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+5 votes
or: Why aren't all anarchists illegalists?
by (280 points)
I can't point you to any direct critiques of illegalism off-hand, but you might be interested in what the folks at have published exploring the idea of 'civil anarchism', which seems to be a term of critique to describe orthodox-leftist-organisationalist-anarchists who are critical of the FAI (Informal Anarchist Federation) phenomenon.  The leftist types that 'civil anarchism' refers to are some of the harshest critics of contemporary illegalist-inspired groups and ideas, within the anarchist milieu (that I've seen, at least).  

In my experience their critiques of illegalist-inspired groups usually just defaults to something like 'they're undermining the hard work of conscious class struggle anarchists! Their recklessness alienates the working class and impedes our progress in organizing them into a social movement', ie. worn-out workerist moralizing.

Here's a link to 'Anarchism - Civil or Subversive?':

I'm sure there were critiques of illegalism when it first blossomed, and I'd be very interested in reading a proper answer to this question by someone better informed.  In the meantime it might be worth digging around for polemics published by platformist and anarcho-syndicalist papers, both historical and contemporary.

Edited to clean up spelling etc.
Interesting,  I found a short text by Emile Armand earlier today that critiques illegalism by exploring a lot of the same ideas discussed in that thread, I'll write an answer with the link tomorrow (or later today depending on your timezone).
I'm not sure when I'm going to have time to write answer so here's the link :)

1 Answer

–4 votes
Well, it is wrong to assume that just because you don't believe in the legitimate existence of a state or morality as a state-enforcable concept, it is ok to act like a beligerrent asshole and hurt other people. Stealing from a bank usually hurts the people who have their money in the bank more than the bank itself (duh, that's how capitalism works, profit moves up, cost moves down), and it really just makes you a slightly unconventional capitalist. That being said, some illegalist activity, such as counterfeiting money and smuggling was more productive.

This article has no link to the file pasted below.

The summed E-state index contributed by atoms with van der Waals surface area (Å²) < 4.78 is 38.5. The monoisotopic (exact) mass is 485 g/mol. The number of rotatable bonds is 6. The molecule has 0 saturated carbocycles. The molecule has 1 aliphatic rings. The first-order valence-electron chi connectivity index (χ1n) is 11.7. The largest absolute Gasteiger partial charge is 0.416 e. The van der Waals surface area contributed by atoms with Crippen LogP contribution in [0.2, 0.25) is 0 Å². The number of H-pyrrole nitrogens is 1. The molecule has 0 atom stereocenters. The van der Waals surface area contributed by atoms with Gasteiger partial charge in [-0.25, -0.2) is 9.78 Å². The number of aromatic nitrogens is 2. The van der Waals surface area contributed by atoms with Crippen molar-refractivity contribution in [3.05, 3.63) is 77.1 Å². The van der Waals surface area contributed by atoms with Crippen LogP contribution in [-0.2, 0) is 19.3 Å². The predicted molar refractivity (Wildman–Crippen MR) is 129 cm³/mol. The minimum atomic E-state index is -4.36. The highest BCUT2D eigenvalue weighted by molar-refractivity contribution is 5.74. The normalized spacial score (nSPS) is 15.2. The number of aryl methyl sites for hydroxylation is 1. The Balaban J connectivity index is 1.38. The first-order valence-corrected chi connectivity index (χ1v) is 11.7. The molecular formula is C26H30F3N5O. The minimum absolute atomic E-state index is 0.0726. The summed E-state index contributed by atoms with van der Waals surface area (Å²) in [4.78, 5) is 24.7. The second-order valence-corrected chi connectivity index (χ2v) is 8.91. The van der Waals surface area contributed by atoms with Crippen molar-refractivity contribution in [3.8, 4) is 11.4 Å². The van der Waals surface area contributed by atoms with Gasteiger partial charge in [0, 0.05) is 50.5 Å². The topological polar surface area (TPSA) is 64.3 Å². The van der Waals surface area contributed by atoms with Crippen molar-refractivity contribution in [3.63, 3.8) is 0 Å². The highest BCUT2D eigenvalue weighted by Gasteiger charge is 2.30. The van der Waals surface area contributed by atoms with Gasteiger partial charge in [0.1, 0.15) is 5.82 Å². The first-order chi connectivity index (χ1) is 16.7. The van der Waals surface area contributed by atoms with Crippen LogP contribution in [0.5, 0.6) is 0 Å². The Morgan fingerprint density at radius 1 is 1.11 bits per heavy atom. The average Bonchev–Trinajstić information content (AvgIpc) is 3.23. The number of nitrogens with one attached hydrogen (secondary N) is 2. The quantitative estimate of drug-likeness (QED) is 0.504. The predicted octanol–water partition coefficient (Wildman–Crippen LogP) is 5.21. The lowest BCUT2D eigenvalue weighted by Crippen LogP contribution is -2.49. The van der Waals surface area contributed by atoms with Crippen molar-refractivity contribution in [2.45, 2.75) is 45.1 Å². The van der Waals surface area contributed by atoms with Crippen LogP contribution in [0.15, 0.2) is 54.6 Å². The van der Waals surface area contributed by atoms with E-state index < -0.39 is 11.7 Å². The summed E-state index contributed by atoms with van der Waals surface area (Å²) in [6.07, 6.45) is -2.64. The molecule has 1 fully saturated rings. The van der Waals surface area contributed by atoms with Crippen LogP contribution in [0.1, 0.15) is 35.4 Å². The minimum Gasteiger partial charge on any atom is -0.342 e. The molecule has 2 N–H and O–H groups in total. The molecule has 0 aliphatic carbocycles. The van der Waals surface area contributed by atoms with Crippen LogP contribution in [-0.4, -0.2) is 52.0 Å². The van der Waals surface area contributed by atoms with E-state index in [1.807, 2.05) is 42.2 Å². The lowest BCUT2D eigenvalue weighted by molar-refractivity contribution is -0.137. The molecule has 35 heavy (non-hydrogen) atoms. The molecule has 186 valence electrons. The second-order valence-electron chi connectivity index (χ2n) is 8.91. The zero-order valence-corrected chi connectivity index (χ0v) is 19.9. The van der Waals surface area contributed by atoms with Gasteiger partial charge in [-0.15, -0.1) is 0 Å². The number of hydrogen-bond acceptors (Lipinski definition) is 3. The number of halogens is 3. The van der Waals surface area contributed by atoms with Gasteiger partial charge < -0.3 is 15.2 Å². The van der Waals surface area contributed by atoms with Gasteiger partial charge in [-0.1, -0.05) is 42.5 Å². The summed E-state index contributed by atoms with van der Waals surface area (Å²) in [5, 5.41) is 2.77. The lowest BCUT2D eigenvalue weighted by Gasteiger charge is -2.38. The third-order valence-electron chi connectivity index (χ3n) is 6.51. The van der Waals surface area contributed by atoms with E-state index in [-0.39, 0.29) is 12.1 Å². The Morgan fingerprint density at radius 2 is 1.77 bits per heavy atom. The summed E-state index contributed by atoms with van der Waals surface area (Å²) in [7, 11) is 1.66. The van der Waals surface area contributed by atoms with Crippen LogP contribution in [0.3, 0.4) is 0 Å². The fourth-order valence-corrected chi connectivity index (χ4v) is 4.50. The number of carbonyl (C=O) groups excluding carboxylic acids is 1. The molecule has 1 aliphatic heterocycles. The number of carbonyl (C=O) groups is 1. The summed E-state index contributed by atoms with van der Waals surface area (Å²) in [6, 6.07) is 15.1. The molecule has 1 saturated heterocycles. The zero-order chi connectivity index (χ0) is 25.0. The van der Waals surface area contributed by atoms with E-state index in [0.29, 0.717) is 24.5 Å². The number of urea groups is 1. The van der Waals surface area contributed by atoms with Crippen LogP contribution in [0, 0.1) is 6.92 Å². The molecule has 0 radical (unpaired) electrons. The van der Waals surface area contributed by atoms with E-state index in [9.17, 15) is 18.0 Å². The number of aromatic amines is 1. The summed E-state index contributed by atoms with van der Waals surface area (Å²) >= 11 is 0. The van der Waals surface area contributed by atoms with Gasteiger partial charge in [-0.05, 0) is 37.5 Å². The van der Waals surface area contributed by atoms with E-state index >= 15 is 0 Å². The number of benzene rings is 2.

However, pissing off capitalists with petty, superficial crime is really just a fruitless cause. In a war of crime and/or violence against the state, anarchists will nearly always lose because, unless they have the vast majority of the country on their side, they don't have the authority or the structure to retaliate effectively. Thinking that you can undermine the state through crime is like trying to dig a hole to China, one spoonful at a time, except with the state retaliating the whole time with bulldozers.

 The only war that anarchists really have a chance of winning, at least initially, is a war of ideas, supported by a dissatisfied proletariat (or whatever else you want to call the group of people not profiting from capitalism). Illegalism is greatly damaging to this war, because the state-run media is more than happy to use it as propaganda, and it really hurts anarchism's legitimacy in the public eye. Marx learned this in Germany when he alienated the workers with his violent Communist propaganda (hence the reason why the "social democrat" movement of the 1860's was very careful not to associate itself with Communism), which resulted in his Communist Manifesto not really reaching a major audience until it's resurrection by the Leninists, a generation later.

 Illegalism, along with an extremist American reaction to anything associated with Marx and Communism, is what has caused anarchism as a viable political theory to fall from grace in the public eye and attain the terrible reputation and stereotypes associated with it today. The majority of "illegalists" today are naive teenagers who shoplifted their bright colored Mohawk dye and "punk music" cds from Wal-Mart and think anarchism is all about skipping school, staying up past curfew and scaring their parents.

I would argue that a much better alternative strategy to illegalism would be non-participationism, in which you try to separate yourself from the state and the capitalist system as much as possible in your own lifestyle. In that way, you can become a positive example rather than a negative threat. People remember Ghandi in a much better light than they do Sacco and Vanzetti, and I would argue that he got a lot more done.
by (-10 points)
mind = blown!
The banker might've gone out bought a new silk pajamas or a pair of sneakers had they not had to pay for the shattered window. The anarchist is taking food out of the mouths of some previously colonized, enslaved, '3rd world' worker that now has the possibility of a better life thanks to sweatshops. Anarchists ruin everything. :-(
Of course, I was joking, but the problem is that some people actually believe in such shitty conspiracy theories... Which most of the time make me feel half-amused, half-frightened-to-death.
never explain a joke!

that's my motto. :)
multiple interpretations remain possible. ;-)